Throughout the Harry Potter productions, the team have used some of the UK’s most famous and magnificent locations as backdrops for the wizarding world. Many of these locations can still be visited today and look almost identical in real life as they do on screen. Others have clearly inspired aspects of the films, from the halls of Hogwarts to the natural vistas surrounding Hogsmeade.
There are countless Harry Potter-related tours that fans can take, thus gaining access to these beautiful pieces of architecture. There’s also a studio tour that further details the production process and showcases some of the sets that complement these locations so well.
ten Honorable Mention: The Warner Bros. Studio Tour
While the Harry Potter The series was filmed in a range of famous Harry Potter fantasy locations, sometimes things have to be practically produced in a studio in order to really create the magic. The Warner Bros. Studio Tour in Watford, England highlights many of these amazing sets, allowing fans to really follow the films’ path.
From the Great Hall to the Ministry of Magic, these intricate places still stand thanks to the ingenious way they were constructed. These architectural marvels are mostly made from authentic materials to give a sense of authenticity. They are brilliantly complemented by great accessories and sets that bring this world to life. For Harry Potter fans it’s worth the detour.
9 Alnwick Castle
Hogwarts Castle is of course not an actual location, but there are many fantastical structures across the UK that provide brilliant backgrounds when it comes to specific aspects of the School of Witchcraft and Wizardry . The location is in Alnwick, Northumberland.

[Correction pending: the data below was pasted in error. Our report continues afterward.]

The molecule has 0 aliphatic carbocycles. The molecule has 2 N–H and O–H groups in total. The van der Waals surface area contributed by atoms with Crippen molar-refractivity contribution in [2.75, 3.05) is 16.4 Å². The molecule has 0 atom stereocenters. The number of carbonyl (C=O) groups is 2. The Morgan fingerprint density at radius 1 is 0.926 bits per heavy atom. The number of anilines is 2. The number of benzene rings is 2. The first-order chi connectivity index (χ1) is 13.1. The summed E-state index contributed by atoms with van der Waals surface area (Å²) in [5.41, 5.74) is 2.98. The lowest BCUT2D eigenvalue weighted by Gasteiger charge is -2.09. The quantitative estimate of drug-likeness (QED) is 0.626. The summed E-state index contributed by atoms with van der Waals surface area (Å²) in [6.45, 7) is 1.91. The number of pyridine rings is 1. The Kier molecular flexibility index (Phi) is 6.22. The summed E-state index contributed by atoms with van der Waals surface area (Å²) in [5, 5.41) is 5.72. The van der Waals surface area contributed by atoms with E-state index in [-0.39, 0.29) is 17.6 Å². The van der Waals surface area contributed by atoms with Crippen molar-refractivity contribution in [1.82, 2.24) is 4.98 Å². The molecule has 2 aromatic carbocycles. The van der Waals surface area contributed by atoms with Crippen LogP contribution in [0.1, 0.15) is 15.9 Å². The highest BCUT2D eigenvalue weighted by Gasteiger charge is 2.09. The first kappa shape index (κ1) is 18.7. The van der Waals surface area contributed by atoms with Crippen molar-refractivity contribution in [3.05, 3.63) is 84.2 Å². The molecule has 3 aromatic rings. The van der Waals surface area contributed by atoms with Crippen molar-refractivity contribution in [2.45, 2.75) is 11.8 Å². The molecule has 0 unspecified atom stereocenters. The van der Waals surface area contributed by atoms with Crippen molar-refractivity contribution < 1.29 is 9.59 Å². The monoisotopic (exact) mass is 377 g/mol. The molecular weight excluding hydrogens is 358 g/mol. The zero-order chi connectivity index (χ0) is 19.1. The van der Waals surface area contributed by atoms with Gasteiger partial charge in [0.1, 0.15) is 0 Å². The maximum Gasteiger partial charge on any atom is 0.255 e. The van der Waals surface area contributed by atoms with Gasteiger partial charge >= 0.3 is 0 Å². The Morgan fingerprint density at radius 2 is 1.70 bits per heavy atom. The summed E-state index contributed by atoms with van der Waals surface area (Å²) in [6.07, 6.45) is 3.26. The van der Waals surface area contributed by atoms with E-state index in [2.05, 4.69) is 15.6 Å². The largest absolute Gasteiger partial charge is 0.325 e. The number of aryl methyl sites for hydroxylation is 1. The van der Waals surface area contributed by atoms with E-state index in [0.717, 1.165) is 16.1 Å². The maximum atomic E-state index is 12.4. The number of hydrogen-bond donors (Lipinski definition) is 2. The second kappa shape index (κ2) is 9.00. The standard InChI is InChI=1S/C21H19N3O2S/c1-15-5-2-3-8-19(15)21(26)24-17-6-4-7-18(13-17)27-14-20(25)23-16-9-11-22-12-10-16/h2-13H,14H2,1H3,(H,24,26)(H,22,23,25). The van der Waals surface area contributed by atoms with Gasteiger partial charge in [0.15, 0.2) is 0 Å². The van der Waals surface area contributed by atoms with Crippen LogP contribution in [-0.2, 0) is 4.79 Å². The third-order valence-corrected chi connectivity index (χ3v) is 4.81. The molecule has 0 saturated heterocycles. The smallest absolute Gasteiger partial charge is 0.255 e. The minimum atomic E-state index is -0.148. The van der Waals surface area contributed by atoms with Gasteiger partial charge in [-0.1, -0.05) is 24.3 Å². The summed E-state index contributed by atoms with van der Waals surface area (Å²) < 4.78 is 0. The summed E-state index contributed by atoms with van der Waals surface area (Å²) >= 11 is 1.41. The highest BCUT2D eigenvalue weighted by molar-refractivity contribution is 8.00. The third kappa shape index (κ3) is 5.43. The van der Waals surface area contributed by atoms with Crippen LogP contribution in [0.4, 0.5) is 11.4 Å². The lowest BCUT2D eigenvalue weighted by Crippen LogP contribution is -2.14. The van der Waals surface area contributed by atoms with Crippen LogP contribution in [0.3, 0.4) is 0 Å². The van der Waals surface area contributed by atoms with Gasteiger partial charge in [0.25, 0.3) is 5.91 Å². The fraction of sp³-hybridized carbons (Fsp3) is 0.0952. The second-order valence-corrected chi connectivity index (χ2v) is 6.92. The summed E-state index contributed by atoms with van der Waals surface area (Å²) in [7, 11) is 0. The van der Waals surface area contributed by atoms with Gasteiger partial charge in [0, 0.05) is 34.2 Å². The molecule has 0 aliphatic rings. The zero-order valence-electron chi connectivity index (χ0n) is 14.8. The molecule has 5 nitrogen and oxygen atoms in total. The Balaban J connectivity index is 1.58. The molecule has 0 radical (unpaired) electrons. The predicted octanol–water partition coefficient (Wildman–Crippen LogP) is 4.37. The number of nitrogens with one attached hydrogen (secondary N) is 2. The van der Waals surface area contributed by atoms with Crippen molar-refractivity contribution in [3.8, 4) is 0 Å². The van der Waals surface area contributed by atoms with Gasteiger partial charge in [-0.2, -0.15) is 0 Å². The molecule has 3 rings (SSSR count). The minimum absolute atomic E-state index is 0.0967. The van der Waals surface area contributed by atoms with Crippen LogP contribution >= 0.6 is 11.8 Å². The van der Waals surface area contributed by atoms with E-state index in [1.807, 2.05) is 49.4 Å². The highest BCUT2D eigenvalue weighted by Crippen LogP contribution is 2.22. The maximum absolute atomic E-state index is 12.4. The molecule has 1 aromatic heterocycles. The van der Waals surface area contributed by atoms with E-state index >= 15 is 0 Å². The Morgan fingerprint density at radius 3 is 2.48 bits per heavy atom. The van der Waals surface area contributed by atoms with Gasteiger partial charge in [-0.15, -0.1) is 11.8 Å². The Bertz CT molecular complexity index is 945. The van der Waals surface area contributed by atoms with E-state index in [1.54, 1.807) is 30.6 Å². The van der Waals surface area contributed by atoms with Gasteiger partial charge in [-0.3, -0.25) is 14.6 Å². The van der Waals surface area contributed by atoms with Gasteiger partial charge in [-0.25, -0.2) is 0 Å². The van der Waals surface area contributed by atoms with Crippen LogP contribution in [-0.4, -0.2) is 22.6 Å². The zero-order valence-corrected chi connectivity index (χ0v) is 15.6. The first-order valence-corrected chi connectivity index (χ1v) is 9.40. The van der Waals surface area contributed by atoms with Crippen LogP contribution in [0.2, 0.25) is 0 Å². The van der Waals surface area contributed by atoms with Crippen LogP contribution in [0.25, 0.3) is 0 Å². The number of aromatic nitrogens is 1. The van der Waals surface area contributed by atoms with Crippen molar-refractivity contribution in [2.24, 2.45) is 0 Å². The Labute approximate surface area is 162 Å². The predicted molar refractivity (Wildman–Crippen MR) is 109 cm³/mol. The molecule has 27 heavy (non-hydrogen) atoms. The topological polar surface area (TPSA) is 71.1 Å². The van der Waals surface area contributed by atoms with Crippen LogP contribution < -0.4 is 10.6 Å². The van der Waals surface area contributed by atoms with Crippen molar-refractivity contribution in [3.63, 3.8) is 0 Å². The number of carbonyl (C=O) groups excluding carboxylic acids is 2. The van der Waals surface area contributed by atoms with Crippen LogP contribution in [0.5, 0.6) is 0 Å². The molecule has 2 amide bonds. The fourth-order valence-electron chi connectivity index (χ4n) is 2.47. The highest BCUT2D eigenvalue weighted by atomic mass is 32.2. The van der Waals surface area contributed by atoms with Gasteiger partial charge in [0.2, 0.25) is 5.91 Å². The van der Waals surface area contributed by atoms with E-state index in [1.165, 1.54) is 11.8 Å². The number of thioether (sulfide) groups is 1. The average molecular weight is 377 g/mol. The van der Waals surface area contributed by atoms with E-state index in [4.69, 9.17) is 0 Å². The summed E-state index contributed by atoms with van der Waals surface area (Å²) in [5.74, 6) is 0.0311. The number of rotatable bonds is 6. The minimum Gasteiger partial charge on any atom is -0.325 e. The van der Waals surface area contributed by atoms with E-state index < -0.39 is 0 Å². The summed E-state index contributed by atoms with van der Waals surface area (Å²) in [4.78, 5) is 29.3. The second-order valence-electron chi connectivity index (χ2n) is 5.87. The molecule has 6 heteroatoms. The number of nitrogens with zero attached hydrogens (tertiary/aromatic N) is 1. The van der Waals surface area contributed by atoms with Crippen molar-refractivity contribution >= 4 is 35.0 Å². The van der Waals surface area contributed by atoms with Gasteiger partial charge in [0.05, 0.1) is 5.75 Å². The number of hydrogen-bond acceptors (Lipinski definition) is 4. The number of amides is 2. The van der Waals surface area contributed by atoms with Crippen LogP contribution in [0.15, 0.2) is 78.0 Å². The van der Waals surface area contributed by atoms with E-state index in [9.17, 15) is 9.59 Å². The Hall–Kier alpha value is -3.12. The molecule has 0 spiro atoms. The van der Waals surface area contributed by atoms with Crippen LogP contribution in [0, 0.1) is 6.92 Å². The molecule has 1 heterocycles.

The first and second films were actually filmed on location here, and scenes such as the Quidditch practice sequence with Madame Hooch on the Outer Bailey and the flying car crash on the castle’s outer courtyards were filmed here. The walk to Hagrid’s Hut also included Lion’s Arch in Alnwick.
8 Glenfinnan Viaduct
The Hogwarts Express is an iconic piece of Harry Potter imagery and one of the most magical aspects of early films. It represents a new journey into the unknown, and the bridge it crosses is very much like a threshold crossing into the wizarding world.
The so-called Scottish Bridge is actually the Glenfinnan Viaduct on the West Highland Line at Glenfinnan in the county of Inverness. It is indeed located in the West Highlands of Scotland above Loch Shiel and has hosted four Potter movies, including the thrilling train-to-car Weasley chase sequence in Chamber of Secrets.
7 Durham Cathedral
While castles were crucial in drawing inspiration from Hogwarts, several churches and cathedrals across the UK also had the perfect kinds of Gothic imagery and architecture that could help bring the school of wizards to life. Durham Cathedral was among those used.
Located in Durham, England, several scenes were filmed here in the first two films. The Cloister served as the outer hallways of Hogwarts where Harry, Ron, and Hermione congregated, while the Garth Cloister hosted the slug-eating sequence. The Chapter House also serves as the Transfiguration Classroom where McGonagall teaches.
6 Leadenhall Market
London is a diverse city full of great filming locations. In the history of cinema, it has hosted all kinds of great productions and Harry Potter called the city home for a while. Of all the locations throughout the films shot in the English capital, those of Leadenhall Market stand out.